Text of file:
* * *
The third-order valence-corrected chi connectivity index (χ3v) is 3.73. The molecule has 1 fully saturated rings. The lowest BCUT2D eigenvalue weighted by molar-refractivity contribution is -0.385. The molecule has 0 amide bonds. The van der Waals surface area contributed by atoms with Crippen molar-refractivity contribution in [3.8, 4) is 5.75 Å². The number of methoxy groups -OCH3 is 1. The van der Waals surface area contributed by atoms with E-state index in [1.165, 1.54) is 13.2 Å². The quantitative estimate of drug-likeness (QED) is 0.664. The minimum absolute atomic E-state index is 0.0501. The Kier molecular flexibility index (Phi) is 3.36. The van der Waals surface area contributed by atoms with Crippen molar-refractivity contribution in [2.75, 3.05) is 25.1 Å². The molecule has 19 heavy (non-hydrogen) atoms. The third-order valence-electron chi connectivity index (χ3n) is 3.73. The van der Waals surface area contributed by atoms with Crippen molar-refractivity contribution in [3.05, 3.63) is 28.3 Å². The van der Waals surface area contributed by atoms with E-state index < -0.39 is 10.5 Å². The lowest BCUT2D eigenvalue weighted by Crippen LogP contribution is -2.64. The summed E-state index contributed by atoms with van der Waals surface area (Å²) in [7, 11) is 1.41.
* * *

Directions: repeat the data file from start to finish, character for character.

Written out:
The third-order valence-corrected chi connectivity index (χ3v) is 3.73. The molecule has 1 fully saturated rings. The lowest BCUT2D eigenvalue weighted by molar-refractivity contribution is -0.385. The molecule has 0 amide bonds. The van der Waals surface area contributed by atoms with Crippen molar-refractivity contribution in [3.8, 4) is 5.75 Å². The number of methoxy groups -OCH3 is 1. The van der Waals surface area contributed by atoms with E-state index in [1.165, 1.54) is 13.2 Å². The quantitative estimate of drug-likeness (QED) is 0.664. The minimum absolute atomic E-state index is 0.0501. The Kier molecular flexibility index (Phi) is 3.36. The van der Waals surface area contributed by atoms with Crippen molar-refractivity contribution in [2.75, 3.05) is 25.1 Å². The molecule has 19 heavy (non-hydrogen) atoms. The third-order valence-electron chi connectivity index (χ3n) is 3.73. The van der Waals surface area contributed by atoms with Crippen molar-refractivity contribution in [3.05, 3.63) is 28.3 Å². The van der Waals surface area contributed by atoms with E-state index < -0.39 is 10.5 Å². The lowest BCUT2D eigenvalue weighted by Crippen LogP contribution is -2.64. The summed E-state index contributed by atoms with van der Waals surface area (Å²) in [7, 11) is 1.41.